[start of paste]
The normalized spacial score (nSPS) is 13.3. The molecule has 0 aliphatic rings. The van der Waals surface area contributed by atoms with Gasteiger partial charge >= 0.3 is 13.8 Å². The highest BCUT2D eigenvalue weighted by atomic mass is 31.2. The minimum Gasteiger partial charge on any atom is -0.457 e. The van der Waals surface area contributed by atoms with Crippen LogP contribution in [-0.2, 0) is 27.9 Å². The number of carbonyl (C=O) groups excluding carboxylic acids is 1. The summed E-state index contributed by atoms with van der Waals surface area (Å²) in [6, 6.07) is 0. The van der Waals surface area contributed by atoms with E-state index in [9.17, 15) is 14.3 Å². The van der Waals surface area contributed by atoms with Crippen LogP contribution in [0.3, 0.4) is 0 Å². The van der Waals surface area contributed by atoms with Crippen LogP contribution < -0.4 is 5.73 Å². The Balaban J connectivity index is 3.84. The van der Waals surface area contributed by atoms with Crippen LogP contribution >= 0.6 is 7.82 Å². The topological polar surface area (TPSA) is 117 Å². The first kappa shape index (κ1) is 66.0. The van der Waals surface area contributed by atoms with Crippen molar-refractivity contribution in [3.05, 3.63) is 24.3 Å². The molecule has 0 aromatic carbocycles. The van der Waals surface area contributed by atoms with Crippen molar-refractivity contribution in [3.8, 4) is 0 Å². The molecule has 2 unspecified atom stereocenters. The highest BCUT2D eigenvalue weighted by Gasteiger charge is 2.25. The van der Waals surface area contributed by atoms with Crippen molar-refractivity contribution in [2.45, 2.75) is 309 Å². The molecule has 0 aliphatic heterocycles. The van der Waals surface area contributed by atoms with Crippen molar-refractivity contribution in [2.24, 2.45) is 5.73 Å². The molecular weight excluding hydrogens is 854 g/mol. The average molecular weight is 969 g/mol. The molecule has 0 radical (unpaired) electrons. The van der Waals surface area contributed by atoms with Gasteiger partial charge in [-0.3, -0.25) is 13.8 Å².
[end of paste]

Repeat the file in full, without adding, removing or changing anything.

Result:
The normalized spacial score (nSPS) is 13.3. The molecule has 0 aliphatic rings. The van der Waals surface area contributed by atoms with Gasteiger partial charge >= 0.3 is 13.8 Å². The highest BCUT2D eigenvalue weighted by atomic mass is 31.2. The minimum Gasteiger partial charge on any atom is -0.457 e. The van der Waals surface area contributed by atoms with Crippen LogP contribution in [-0.2, 0) is 27.9 Å². The number of carbonyl (C=O) groups excluding carboxylic acids is 1. The summed E-state index contributed by atoms with van der Waals surface area (Å²) in [6, 6.07) is 0. The van der Waals surface area contributed by atoms with E-state index in [9.17, 15) is 14.3 Å². The van der Waals surface area contributed by atoms with Crippen LogP contribution in [0.3, 0.4) is 0 Å². The van der Waals surface area contributed by atoms with Crippen LogP contribution < -0.4 is 5.73 Å². The Balaban J connectivity index is 3.84. The van der Waals surface area contributed by atoms with Crippen LogP contribution >= 0.6 is 7.82 Å². The topological polar surface area (TPSA) is 117 Å². The first kappa shape index (κ1) is 66.0. The van der Waals surface area contributed by atoms with Crippen molar-refractivity contribution in [3.05, 3.63) is 24.3 Å². The molecule has 0 aromatic carbocycles. The van der Waals surface area contributed by atoms with Crippen molar-refractivity contribution in [3.8, 4) is 0 Å². The molecule has 2 unspecified atom stereocenters. The highest BCUT2D eigenvalue weighted by Gasteiger charge is 2.25. The van der Waals surface area contributed by atoms with Crippen molar-refractivity contribution in [2.45, 2.75) is 309 Å². The molecule has 0 aliphatic heterocycles. The van der Waals surface area contributed by atoms with Crippen molar-refractivity contribution in [2.24, 2.45) is 5.73 Å². The molecular weight excluding hydrogens is 854 g/mol. The average molecular weight is 969 g/mol. The molecule has 0 radical (unpaired) electrons. The van der Waals surface area contributed by atoms with Gasteiger partial charge in [-0.3, -0.25) is 13.8 Å².